Johannesburg - Former president Jacob Zuma wanted former finance minister Pravin Gordhan to resign instead of being fired by him.
Gordhan told the Zondo Commission into state capture on Wednesday that former ANC secretary general Gwede Mantashe had called him to a meeting at Luthuli House and told him that the president felt that their relationship had deteriorated beyond repair.
Mantashe told Gordhan that Zuma wanted him to resign instead of being fired. Gordhan said he refused to so and elected to be fired instead.
Days later on March 30 at midnight, Zuma reshuffled his cabinet and Gordhan was fired along with his deputy Mcebisi Jonas. They were replaced by Malusi Gigaba and Sifiso Buthelezi.
The minister said he was never informed by Zuma about his removal and watched the announcement on TV.
In his third consecutive day of testimony before the commission on Wednesday, Gordhan detailed how days before his firing he was on an investor roadshow in London along with former director general Lungile Fuzile when they were abruptly informed to return back to South Africa.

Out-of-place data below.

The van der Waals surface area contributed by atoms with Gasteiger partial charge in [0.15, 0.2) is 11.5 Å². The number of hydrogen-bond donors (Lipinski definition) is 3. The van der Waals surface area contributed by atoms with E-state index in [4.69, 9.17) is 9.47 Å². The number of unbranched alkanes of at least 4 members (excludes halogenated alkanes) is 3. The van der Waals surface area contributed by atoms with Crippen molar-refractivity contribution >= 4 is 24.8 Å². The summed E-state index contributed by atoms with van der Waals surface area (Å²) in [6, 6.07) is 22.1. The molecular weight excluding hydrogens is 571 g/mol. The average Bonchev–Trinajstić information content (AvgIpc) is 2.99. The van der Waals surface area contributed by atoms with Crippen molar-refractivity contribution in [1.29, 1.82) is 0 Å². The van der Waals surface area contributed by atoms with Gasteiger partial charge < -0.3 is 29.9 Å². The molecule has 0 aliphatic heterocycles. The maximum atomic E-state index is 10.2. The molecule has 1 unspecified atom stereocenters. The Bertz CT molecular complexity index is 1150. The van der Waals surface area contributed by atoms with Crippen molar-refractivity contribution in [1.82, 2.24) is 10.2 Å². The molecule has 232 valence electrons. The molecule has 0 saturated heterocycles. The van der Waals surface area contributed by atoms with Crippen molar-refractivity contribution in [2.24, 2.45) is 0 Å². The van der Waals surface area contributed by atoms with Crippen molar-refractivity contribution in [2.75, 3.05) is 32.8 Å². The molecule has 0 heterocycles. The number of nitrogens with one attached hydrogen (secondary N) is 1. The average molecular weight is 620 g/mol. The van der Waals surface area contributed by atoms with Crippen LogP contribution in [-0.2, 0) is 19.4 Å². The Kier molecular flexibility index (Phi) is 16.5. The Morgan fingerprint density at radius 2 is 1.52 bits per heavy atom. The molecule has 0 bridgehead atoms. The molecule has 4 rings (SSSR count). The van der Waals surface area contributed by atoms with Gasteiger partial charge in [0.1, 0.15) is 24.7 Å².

He said the roadshow was important for the country because they met with investors and rating agencies as part of the finance portfolio.
Meanwhile, while Gordhan was still London, Zuma had spoken to the ANC's alliance partners about his plans to fire Gordhan and used a suspicious intelligence report as a reason for his decision.
Gordhan said by the time they had returned to SA the "intelligence report" had been circulating on social media.
The report contained two pages. Gordhan said he was not aware whether the report had more pages but all he could gather were the two pages.
The SACP, which rejected the report and Gordhan's firing, reported the report to the inspector general.
Gordhan also told the inquiry that he refused to take part in the inter-ministerial committee which was appointed to investigate the closure of Gupta-related bank accounts by the country’s big banks. The committee was headed up by former mineral resources minister Mosebenzi Zwane.
Gupta family controlled Oakbay Investments had sought the government’s intervention in the matter on its behalf, Gordhan said.
He said he did not believe the process was appropriate and that the government could not interfere on the behalf the Guptas in negotiating with the banks.
Gordhan also told the inquiry that investigative units such as the asset forfeiture unit (AFU), which falls under the National Prosecuting Authority, should be strengthened to the enabled government to recoup money lost due to state capture. The AFU has the ability to freeze bank accounts.
The inquiry continues.IOL